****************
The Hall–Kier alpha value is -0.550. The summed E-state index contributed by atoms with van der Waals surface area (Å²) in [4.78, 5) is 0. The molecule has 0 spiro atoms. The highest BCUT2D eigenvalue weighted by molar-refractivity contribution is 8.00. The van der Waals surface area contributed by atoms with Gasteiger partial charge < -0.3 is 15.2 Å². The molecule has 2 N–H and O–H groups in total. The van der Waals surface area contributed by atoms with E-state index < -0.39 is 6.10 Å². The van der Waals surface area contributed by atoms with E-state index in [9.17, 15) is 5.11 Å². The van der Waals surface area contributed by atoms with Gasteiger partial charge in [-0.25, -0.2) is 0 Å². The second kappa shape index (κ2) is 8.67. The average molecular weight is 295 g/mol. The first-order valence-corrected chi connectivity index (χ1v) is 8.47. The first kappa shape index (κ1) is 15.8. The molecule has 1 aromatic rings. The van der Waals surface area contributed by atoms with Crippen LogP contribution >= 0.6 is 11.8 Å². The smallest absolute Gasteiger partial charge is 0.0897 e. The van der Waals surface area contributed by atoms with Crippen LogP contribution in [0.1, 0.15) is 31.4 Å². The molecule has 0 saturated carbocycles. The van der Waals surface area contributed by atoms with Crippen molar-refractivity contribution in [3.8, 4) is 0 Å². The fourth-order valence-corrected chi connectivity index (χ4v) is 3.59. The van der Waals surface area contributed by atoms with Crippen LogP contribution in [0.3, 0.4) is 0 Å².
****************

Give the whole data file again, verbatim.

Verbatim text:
The Hall–Kier alpha value is -0.550. The summed E-state index contributed by atoms with van der Waals surface area (Å²) in [4.78, 5) is 0. The molecule has 0 spiro atoms. The highest BCUT2D eigenvalue weighted by molar-refractivity contribution is 8.00. The van der Waals surface area contributed by atoms with Gasteiger partial charge < -0.3 is 15.2 Å². The molecule has 2 N–H and O–H groups in total. The van der Waals surface area contributed by atoms with E-state index < -0.39 is 6.10 Å². The van der Waals surface area contributed by atoms with E-state index in [9.17, 15) is 5.11 Å². The van der Waals surface area contributed by atoms with Gasteiger partial charge in [-0.25, -0.2) is 0 Å². The second kappa shape index (κ2) is 8.67. The average molecular weight is 295 g/mol. The first-order valence-corrected chi connectivity index (χ1v) is 8.47. The first kappa shape index (κ1) is 15.8. The molecule has 1 aromatic rings. The van der Waals surface area contributed by atoms with Crippen LogP contribution >= 0.6 is 11.8 Å². The smallest absolute Gasteiger partial charge is 0.0897 e. The van der Waals surface area contributed by atoms with Crippen LogP contribution in [0.1, 0.15) is 31.4 Å². The molecule has 0 saturated carbocycles. The van der Waals surface area contributed by atoms with Crippen molar-refractivity contribution in [3.8, 4) is 0 Å². The fourth-order valence-corrected chi connectivity index (χ4v) is 3.59. The van der Waals surface area contributed by atoms with Crippen LogP contribution in [0.3, 0.4) is 0 Å².